- Assessment: Now that sales have qualified prospects, the closing team will ask another series of questions to tailor their sales pitch and build a presentation or demo. If they don’t gather the right information and learn if they’re ready to buy, the sales pitch won’t resonate with prospects. To do this, salespeople will have a list of open-ended questions like “What’s stopped you from solving this problem?”. If the prospect is ready, they’ll unload some built-up frustrations and name several issues that the salesperson can later address.
- Give a sales presentation: In step four, it’s time to communicate the value of the product or service by hosting a sales presentation. This is usually done over videoconference or a phone call using a sales script to keep the presentation organized and conversational. Prospects should walk away with a crystal clear idea of your offer and feel at ease buying from you.
- Close: Finally, it’s time for the prospect to sign a contract, purchase a product or set up a payment plan for the product or service. Closing techniques vary between B2B and B2C reps. Salespeople can create urgency and close a deal quickly with your average joe buyer, while businesses may take weeks or even months to get the approval and close.
- Customer service: Lastly, in step six, a customer service representative will begin the onboarding process, give a follow-up call or email to make sure you’re happy with their service, answer any questions or give a discount to an upcoming product.
1D. What Does a Winning Inside Sales Team Look Like?
An inside sales team is broken into a hierarchy of lead qualifiers, closers, customer service reps, managers, and sales leaders. These different roles work together to sell a product or service to customers. Some jobs overlap if a company is small and the team may vary in roles depending on how the company is organized and its business model.
Everyone on the team, no matter their position, takes on daily tasks with the same goal in mind: to close as many customers as possible and keep them coming back for more.
What is the structure of an inside sales team?
The lead qualification team
Lead qualifiers focus on qualifying inbound leads that come from your online marketing campaigns. This could be leads who have filled out a lead capture form, downloaded an ebook, or attended a webinar. They research the prospect beforehand, then call or email to set up an appointment, and eventually hand them off to the senior sales team to close. Business development reps also do outbound prospecting in new markets and contact prospects who have never engaged with them through cold emails and calls. A sales rep can specialize in either inbound or outbound lead qualification or do a hybrid of both.
- Sales development reps (SDRs)
- Business development reps (BDRs)
- Lead development reps
- Inbound sales reps
- Account development reps
The closing team
The closers work closely with the lead qualifiers; once the sales development reps have qualified prospects, account executives focus on closing the deal—all while balancing and planning their weekly schedules and sometimes coaching junior sales reps. They also spend their days prepping for calls and following up with clients in an effort to develop new accounts and grow their current client base. Account executives frequently meet with sales development reps and the marketing team to understand the types of prospects coming in to see if their strategy will help them meet quota.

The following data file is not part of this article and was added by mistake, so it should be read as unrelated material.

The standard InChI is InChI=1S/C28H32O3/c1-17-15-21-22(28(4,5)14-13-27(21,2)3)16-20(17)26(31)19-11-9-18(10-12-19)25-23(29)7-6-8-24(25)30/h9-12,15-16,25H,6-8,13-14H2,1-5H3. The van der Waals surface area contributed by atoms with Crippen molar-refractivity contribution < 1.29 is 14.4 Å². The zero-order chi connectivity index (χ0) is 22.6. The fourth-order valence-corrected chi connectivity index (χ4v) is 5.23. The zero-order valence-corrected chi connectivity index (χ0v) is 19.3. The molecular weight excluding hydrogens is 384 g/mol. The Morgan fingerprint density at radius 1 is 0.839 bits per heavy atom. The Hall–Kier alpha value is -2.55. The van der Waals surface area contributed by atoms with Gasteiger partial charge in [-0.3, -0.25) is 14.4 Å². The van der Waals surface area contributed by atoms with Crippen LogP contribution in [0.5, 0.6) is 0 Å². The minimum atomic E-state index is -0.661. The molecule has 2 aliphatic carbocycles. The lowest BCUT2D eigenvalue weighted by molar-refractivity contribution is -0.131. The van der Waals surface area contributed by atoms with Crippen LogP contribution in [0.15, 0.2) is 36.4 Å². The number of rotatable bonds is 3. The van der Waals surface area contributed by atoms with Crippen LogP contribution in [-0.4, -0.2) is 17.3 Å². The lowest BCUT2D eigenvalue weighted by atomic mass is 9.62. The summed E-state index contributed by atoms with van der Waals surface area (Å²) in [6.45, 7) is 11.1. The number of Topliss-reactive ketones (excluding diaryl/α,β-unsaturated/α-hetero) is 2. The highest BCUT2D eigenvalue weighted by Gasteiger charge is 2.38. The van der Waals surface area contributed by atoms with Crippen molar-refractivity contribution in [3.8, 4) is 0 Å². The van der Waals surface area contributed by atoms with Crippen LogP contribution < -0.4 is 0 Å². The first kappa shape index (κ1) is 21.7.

- Account executives (AEs)
- Sales executives
The customer service team
The customer service team responds to client messages regarding products and services. When an upset, angry, or confused customer needs answers, customer service comes to the rescue to pacify them as quickly as possible. As we know, the customer is always right, so the customer service team validates their emotions and bends over backwards to find solutions and connect on any medium (i.e. email, chatbox, phone, social media, text messages) the customer prefers. They frequently discuss strategy with the customer service manager to make sure customers get a consistent experience from every customer service interaction across the company.
- Customer support executive
- Customer success manager
- Customer service representative
The retention and growth team
The retention and growth team focuses on forming a close-knit bond with customers and finding opportunities to upgrade, up-sell, and cross-sell their accounts and generate repeat business. Inside sales account managers may follow-up and offer free ongoing training or consultation to increase customer loyalty and meet their quotas.
- Inside sales account manager
- Account rep
The leadership and management team
What’s the difference between a sales leader and managers? A sales leader creates the overall sales strategy. Sales leaders will develop a special incentive program to drive motivation and encourage the team to book more appointments, presentations, and grow accounts. They also decide what to spend the budget on, for example, choosing which lead prospecting software the team will use.
A sales manager applies the strategy day-to-day when overseeing a team and carries the important job of interviewing, hiring, training, and coaching the new hires to bring them up to speed with the sales team. They play a hand in cultivating sales, finding opportunities, and tracking their team’s daily sales process. Basically, this position is responsible for anything involved in creating a healthy sales pipeline and running a successful team.
- Director of sales
- Sales leader
- Inside sales manager
Whew! We’ve covered a lot today. How many questions did you answer correctly? Do you feel confident enough to apply for a job or even lead an inside sales team on your own? If you’re just beginning your sales career and dream of becoming an expert at inside sales, you have to dedicate your time to learning about the topic and take action. In the upcoming chapters, we’ll dive even deeper into individual roles, sales techniques, lead generation, and more.
If you walk away with anything from this chapter, we’d like you to consider which inside sales team role you picture yourself in. Are you a sales leader? A closer? Why or why not?